That certification helped me get a much better understanding of how what learning and development professionals do can impact a business. Over the last decade, I have read and followed much of the work on the subject of evaluation. I have taken courses, attended conferences, and yes, listened to all sides of the endless ROI debate. I have learned a great deal and consider the concepts and processes of educational evaluation to be one of my strong points.
If you’re at all familiar with the works of Kirkpatrick, Phillips, Brinkerhoff, and others, you know there are substantially different perspectives on evaluation, and they often conflict with one another. So what’s the answer to the endless evaluation question then? Is it ROI or ROE? Are there four, five, or forty-five levels of evaluation? Is it even possible to measure learning?
In truth, I’m not sure there is a single answer to these questions. I don’t believe there is a one-size fits all solution. The fact is that the definition of the ‘Return’ part of the equation varies. It varies based on the program, and it also varies on the stakeholders.
There are a number of different stakeholders for any learning and performance program, each of whom would likely define ROI for the program differently. As learning professionals, we don’t get to dictate what ROI means; we can educate on how we can measure our effectiveness, and work internally towards consistency, but if the stakeholders define ROI differently, well… They win.
Over the years I have used a number of evaluation techniques from all sources in order to evaluate the effectiveness of my programs. Sometimes it’s heavy on metrics, other times it’s more intangibles; sometimes I try to isolate the effects of the program, other times just showing a correlation is good enough. There are number of different metrics that can be applied to learning and performance programs, and plenty of different paths to get to those metrics.
That’s why for me, there is no single answer to the ROI question. It’s like the famous quote from Abraham Maslow: If you only have a hammer, you tend to see every problem as a nail. Similarly, if you only subscribe to a single theory on evaluation, you tend to see every program through that lens as well.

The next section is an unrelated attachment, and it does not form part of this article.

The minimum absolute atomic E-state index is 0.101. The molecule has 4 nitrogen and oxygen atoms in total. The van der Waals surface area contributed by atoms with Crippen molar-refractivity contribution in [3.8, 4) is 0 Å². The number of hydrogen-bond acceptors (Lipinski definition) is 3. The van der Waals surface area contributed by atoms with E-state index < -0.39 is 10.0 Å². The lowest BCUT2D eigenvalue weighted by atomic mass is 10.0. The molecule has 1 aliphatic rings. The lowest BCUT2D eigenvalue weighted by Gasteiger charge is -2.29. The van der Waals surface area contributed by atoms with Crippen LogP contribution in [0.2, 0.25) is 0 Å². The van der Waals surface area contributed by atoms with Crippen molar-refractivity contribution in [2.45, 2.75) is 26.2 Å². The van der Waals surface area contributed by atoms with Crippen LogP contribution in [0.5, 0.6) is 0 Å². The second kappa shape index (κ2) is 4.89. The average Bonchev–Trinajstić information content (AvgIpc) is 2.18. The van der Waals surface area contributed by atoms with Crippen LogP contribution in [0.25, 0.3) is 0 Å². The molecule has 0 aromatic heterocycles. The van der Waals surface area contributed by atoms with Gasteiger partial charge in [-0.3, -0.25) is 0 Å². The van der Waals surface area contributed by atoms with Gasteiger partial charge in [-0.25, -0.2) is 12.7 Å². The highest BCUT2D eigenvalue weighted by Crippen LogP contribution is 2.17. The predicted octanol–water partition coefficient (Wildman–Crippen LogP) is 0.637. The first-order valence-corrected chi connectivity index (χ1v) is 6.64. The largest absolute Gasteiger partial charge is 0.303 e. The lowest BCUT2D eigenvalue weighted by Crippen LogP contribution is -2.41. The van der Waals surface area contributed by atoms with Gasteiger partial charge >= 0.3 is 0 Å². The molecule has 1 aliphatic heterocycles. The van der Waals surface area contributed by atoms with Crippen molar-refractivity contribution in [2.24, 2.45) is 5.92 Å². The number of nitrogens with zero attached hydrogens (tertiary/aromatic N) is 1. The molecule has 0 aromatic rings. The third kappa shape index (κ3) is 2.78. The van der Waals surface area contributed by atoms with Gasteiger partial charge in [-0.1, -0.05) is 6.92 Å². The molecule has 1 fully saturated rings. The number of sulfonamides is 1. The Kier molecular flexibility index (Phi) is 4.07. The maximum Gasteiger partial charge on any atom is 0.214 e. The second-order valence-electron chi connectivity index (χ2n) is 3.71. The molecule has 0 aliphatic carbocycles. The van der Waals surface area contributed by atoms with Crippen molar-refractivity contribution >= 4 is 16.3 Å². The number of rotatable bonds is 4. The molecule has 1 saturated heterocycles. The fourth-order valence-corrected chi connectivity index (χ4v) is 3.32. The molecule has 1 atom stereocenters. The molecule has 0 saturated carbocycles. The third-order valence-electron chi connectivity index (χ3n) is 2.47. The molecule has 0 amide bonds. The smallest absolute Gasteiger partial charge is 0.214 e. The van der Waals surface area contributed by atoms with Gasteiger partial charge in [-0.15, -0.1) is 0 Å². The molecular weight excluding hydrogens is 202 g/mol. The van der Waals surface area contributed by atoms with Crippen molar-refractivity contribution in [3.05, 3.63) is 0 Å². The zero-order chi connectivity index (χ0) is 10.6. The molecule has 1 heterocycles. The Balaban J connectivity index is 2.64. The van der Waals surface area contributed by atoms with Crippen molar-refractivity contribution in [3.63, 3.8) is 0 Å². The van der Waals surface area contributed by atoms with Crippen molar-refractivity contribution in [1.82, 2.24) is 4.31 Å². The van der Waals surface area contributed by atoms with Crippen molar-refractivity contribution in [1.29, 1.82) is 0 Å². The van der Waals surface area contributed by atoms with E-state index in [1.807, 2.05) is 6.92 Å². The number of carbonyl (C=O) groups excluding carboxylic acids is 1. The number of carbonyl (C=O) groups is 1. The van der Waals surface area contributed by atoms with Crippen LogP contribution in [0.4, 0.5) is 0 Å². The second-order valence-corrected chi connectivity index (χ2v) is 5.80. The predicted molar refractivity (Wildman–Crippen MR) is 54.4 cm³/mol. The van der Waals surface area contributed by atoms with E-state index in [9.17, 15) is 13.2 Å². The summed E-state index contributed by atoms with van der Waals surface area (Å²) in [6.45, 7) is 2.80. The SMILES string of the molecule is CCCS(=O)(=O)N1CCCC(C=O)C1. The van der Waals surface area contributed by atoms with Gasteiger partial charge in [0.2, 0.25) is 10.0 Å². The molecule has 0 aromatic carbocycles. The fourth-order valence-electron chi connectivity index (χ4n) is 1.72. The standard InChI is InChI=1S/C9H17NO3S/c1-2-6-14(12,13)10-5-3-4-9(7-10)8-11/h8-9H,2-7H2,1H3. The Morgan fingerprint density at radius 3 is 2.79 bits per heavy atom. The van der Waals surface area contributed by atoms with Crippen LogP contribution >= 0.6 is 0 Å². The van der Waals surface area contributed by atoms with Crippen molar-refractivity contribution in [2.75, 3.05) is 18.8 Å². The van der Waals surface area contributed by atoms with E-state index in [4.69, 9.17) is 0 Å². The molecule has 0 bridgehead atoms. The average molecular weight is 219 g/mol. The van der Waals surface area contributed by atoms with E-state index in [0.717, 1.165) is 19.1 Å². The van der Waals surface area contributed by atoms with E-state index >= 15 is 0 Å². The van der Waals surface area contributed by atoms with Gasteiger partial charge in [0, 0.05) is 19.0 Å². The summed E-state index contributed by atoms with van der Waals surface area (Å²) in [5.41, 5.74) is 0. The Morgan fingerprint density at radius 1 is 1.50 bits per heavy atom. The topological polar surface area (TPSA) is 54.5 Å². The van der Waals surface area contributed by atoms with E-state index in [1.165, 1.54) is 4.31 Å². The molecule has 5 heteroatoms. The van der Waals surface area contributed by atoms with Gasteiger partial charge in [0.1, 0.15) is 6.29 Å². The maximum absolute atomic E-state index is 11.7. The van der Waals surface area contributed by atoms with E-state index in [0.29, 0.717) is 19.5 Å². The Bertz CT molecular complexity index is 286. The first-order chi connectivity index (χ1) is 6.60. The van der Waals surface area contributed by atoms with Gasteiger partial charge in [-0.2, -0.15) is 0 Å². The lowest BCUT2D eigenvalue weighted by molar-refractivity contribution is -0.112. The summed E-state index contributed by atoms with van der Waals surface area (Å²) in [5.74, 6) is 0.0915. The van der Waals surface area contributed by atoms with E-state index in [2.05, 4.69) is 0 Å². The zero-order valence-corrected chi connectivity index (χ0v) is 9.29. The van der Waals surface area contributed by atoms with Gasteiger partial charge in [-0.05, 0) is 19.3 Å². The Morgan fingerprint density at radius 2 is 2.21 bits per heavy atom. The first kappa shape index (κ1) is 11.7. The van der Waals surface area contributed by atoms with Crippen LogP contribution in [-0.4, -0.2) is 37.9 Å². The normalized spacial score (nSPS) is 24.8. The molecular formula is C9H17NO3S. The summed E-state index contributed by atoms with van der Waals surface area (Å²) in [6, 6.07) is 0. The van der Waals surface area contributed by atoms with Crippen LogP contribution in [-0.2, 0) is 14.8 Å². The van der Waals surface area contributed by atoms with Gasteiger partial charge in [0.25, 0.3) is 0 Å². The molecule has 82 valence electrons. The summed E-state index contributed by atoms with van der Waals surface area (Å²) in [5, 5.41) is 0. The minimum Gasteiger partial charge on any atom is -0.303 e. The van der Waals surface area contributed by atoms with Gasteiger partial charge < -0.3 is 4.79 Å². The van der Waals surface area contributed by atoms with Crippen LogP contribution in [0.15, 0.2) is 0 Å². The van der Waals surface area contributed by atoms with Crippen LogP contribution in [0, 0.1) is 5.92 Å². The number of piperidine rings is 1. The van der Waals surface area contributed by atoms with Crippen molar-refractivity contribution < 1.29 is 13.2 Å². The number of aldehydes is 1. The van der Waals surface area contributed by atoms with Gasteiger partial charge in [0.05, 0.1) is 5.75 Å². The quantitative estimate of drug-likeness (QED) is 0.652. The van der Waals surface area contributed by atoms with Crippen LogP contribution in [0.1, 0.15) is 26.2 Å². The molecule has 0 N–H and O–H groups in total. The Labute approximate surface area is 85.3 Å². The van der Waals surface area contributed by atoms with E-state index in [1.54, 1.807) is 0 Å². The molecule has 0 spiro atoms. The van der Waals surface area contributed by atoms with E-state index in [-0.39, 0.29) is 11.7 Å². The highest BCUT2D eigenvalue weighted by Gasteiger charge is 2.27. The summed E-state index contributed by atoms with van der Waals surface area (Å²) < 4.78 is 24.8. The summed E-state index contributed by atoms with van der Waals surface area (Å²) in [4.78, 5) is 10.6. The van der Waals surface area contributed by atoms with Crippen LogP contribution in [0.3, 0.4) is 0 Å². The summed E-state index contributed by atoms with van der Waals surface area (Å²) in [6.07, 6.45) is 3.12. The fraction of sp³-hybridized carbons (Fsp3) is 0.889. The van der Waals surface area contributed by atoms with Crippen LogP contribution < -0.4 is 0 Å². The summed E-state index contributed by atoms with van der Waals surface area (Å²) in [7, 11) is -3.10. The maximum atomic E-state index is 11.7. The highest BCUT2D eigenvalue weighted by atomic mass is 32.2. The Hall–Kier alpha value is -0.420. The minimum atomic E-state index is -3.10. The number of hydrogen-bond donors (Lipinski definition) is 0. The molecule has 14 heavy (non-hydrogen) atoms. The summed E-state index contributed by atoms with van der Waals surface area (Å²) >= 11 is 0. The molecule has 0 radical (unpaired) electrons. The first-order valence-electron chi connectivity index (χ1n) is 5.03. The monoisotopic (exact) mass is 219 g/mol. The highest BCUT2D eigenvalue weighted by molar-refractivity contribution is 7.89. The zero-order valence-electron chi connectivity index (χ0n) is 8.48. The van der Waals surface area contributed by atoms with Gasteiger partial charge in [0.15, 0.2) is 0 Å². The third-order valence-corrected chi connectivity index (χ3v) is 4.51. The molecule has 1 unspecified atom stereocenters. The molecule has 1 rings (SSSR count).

Having been a studier of subject of evaluation over the better part of a decade, I do believe there is one theme that is consistent across the evaluation spectrum.
It’s not what happens during a learning and performance program that matters; it what happens after the program that’s important.
Regardless of the labels used, the concepts of applying the skills gained from a program, and having those skills impact important areas of growth for the individual and organization are the critical areas we should focus on. We should always keep that in mind in every stage of our learning and performance programs.
Side Note: During the Q&A there was a discussion about the differences between the concepts of ROI and ROE. I remembered an article from a magazine that provided a good foundation to answer that question, but could not at the time recall where I saw it. It turns out it was an article from the August 2010 issue of T&D Magazine, written by James and Wendy Kirkpatrick. The article is still available online HERE.